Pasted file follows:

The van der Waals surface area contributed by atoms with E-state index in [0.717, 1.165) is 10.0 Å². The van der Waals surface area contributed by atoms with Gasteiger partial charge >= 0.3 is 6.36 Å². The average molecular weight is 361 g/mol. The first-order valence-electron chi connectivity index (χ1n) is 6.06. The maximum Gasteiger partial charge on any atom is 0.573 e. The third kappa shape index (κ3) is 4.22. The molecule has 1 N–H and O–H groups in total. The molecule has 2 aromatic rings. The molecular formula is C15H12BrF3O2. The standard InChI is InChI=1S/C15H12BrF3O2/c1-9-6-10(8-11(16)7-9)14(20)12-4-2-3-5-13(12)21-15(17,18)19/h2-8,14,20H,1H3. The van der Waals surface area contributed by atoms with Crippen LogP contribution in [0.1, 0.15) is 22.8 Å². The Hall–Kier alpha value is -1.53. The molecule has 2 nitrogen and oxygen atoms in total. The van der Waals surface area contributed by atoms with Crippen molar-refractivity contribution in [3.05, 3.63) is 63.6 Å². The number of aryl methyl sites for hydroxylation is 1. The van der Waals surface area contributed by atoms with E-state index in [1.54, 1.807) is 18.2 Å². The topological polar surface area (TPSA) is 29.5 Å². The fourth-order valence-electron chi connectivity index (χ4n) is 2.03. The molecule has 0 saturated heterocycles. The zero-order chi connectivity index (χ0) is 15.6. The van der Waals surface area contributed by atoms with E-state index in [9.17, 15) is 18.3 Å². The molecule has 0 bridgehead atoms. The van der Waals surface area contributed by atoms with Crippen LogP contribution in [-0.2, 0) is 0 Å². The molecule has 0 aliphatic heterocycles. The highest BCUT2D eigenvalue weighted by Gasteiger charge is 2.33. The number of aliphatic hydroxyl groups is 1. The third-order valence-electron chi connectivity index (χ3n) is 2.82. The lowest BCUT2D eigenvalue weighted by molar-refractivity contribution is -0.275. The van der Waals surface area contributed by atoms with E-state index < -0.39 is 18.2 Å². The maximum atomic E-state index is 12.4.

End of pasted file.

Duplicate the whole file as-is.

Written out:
The van der Waals surface area contributed by atoms with E-state index in [0.717, 1.165) is 10.0 Å². The van der Waals surface area contributed by atoms with Gasteiger partial charge >= 0.3 is 6.36 Å². The average molecular weight is 361 g/mol. The first-order valence-electron chi connectivity index (χ1n) is 6.06. The maximum Gasteiger partial charge on any atom is 0.573 e. The third kappa shape index (κ3) is 4.22. The molecule has 1 N–H and O–H groups in total. The molecule has 2 aromatic rings. The molecular formula is C15H12BrF3O2. The standard InChI is InChI=1S/C15H12BrF3O2/c1-9-6-10(8-11(16)7-9)14(20)12-4-2-3-5-13(12)21-15(17,18)19/h2-8,14,20H,1H3. The van der Waals surface area contributed by atoms with Crippen LogP contribution in [0.1, 0.15) is 22.8 Å². The Hall–Kier alpha value is -1.53. The molecule has 2 nitrogen and oxygen atoms in total. The van der Waals surface area contributed by atoms with Crippen molar-refractivity contribution in [3.05, 3.63) is 63.6 Å². The number of aryl methyl sites for hydroxylation is 1. The van der Waals surface area contributed by atoms with E-state index in [1.54, 1.807) is 18.2 Å². The topological polar surface area (TPSA) is 29.5 Å². The fourth-order valence-electron chi connectivity index (χ4n) is 2.03. The molecule has 0 saturated heterocycles. The zero-order chi connectivity index (χ0) is 15.6. The van der Waals surface area contributed by atoms with E-state index in [9.17, 15) is 18.3 Å². The molecule has 0 bridgehead atoms. The van der Waals surface area contributed by atoms with Crippen LogP contribution in [-0.2, 0) is 0 Å². The molecule has 0 aliphatic heterocycles. The highest BCUT2D eigenvalue weighted by Gasteiger charge is 2.33. The number of aliphatic hydroxyl groups is 1. The third-order valence-electron chi connectivity index (χ3n) is 2.82. The lowest BCUT2D eigenvalue weighted by molar-refractivity contribution is -0.275. The van der Waals surface area contributed by atoms with E-state index < -0.39 is 18.2 Å². The maximum atomic E-state index is 12.4.